This article was originally posted in Civil Society Finance on 5 March. You can view this here.
Earlier this week, Debra Allcock Tyler described data as often pointless, dangerous and counterproductive. Sue Holloway of Pro Bono Economics puts the case against her comments.
On Tuesday, at an event organised by think tank NPC, Debra Allcock Tyler talked about pointless, dangerous and counterproductive data collection. Those who were there would have heard my challenge to her.
How do charities know what’s working unless they actually ask people? And then you are collecting data!
I would suggest that simply relying on your personal ‘knowledge’ is also dangerous and may be counterproductive. People may smile if you have done something for them, simply to be polite, and it may actually have made no difference to them at all.
If you want to make a difference, you need something a little more objective than gut instinct. You may see a change in them, but how do you know it’s down to what you’ve done? People working in charities are no less prone to biases and misinterpretation than the ‘majority of those who use and analyse data’ who were so roundly chastised by Debra.
Suggesting that simply looking at the data would lead us to exclude old people from using the NHS is just not true. It may tell us something about how effective the NHS is in treating conditions associated with getting older, if that’s the question. And it may tell us how the cost of treating older people is changing with an ageing demographic and advances in medical science, if that’s the question we are asking of it. But data itself does not ask the question, and neither does it provide all of the answers.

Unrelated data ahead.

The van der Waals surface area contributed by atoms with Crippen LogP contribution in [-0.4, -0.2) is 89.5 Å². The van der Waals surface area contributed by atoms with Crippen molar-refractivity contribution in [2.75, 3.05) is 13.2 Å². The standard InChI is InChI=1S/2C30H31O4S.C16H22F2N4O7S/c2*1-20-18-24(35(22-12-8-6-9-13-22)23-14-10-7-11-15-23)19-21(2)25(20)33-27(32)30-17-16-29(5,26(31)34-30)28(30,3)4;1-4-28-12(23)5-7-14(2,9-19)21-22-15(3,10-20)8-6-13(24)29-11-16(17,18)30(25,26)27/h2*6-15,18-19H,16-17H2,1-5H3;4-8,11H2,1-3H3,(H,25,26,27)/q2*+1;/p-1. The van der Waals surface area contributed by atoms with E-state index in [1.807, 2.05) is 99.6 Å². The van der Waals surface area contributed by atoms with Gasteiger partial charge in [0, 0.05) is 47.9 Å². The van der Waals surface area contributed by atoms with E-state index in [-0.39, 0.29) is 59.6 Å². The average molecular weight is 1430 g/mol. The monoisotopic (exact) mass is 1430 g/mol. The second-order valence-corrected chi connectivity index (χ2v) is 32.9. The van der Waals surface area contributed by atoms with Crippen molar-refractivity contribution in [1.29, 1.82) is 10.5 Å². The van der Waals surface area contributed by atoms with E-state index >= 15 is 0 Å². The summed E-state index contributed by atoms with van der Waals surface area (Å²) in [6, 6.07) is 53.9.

Instead it sheds light on the choices we face, and the choices charities face about where they focus their effort and how they spend the money entrusted to them by others.
At Pro Bono Economics we help charities think about what data they can usefully collect in order to answer the questions around value for money that funders, and other stakeholders, may legitimately pose. We know how difficult it can be, and are clear that it should be proportionate and relevant. It may be possible to use data that others have collected to show the change you are making, as long as what you do is close enough to what others have done and tested.
Great strides are being made in getting access to big administrative datasets – which was the focus of the NPC event – which can help charities answer that all important question ‘what might have happened if we hadn’t done anything?’
We offer independent support to charities who do want to have a better understanding of the change they are making, and help to upgrade the data system in the process.
Of course data can be misused, but that should not mean that we give up altogether; we must try harder to focus efforts on getting what is useful to help answer the questions that are worth asking.